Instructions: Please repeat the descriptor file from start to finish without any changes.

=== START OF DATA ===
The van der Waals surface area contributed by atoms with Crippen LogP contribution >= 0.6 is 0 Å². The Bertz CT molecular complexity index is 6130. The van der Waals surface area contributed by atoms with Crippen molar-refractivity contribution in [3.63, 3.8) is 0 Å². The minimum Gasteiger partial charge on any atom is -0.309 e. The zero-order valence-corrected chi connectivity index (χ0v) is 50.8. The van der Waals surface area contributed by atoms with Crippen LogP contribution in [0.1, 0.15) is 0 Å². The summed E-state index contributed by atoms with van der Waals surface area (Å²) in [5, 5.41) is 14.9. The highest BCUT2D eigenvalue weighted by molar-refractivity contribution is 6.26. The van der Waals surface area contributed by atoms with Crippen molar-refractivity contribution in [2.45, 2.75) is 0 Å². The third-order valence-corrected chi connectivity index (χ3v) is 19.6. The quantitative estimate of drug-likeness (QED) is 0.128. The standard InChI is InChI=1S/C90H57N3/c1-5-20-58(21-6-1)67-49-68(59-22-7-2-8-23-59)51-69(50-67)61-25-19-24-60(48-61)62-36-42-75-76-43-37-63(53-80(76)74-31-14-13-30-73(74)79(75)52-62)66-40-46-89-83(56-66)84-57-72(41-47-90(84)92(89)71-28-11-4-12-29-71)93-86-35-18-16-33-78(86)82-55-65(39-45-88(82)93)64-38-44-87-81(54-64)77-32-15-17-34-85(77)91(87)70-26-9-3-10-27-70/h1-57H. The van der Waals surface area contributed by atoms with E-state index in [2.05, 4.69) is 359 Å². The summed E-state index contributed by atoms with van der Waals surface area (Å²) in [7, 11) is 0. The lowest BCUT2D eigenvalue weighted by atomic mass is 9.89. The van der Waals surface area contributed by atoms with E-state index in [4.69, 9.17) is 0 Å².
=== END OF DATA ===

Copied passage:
The van der Waals surface area contributed by atoms with Crippen LogP contribution >= 0.6 is 0 Å². The Bertz CT molecular complexity index is 6130. The van der Waals surface area contributed by atoms with Crippen molar-refractivity contribution in [3.63, 3.8) is 0 Å². The minimum Gasteiger partial charge on any atom is -0.309 e. The zero-order valence-corrected chi connectivity index (χ0v) is 50.8. The van der Waals surface area contributed by atoms with Crippen LogP contribution in [0.1, 0.15) is 0 Å². The summed E-state index contributed by atoms with van der Waals surface area (Å²) in [5, 5.41) is 14.9. The highest BCUT2D eigenvalue weighted by molar-refractivity contribution is 6.26. The van der Waals surface area contributed by atoms with Crippen molar-refractivity contribution in [2.45, 2.75) is 0 Å². The third-order valence-corrected chi connectivity index (χ3v) is 19.6. The quantitative estimate of drug-likeness (QED) is 0.128. The standard InChI is InChI=1S/C90H57N3/c1-5-20-58(21-6-1)67-49-68(59-22-7-2-8-23-59)51-69(50-67)61-25-19-24-60(48-61)62-36-42-75-76-43-37-63(53-80(76)74-31-14-13-30-73(74)79(75)52-62)66-40-46-89-83(56-66)84-57-72(41-47-90(84)92(89)71-28-11-4-12-29-71)93-86-35-18-16-33-78(86)82-55-65(39-45-88(82)93)64-38-44-87-81(54-64)77-32-15-17-34-85(77)91(87)70-26-9-3-10-27-70/h1-57H. The van der Waals surface area contributed by atoms with E-state index in [2.05, 4.69) is 359 Å². The summed E-state index contributed by atoms with van der Waals surface area (Å²) in [7, 11) is 0. The lowest BCUT2D eigenvalue weighted by atomic mass is 9.89. The van der Waals surface area contributed by atoms with E-state index in [4.69, 9.17) is 0 Å².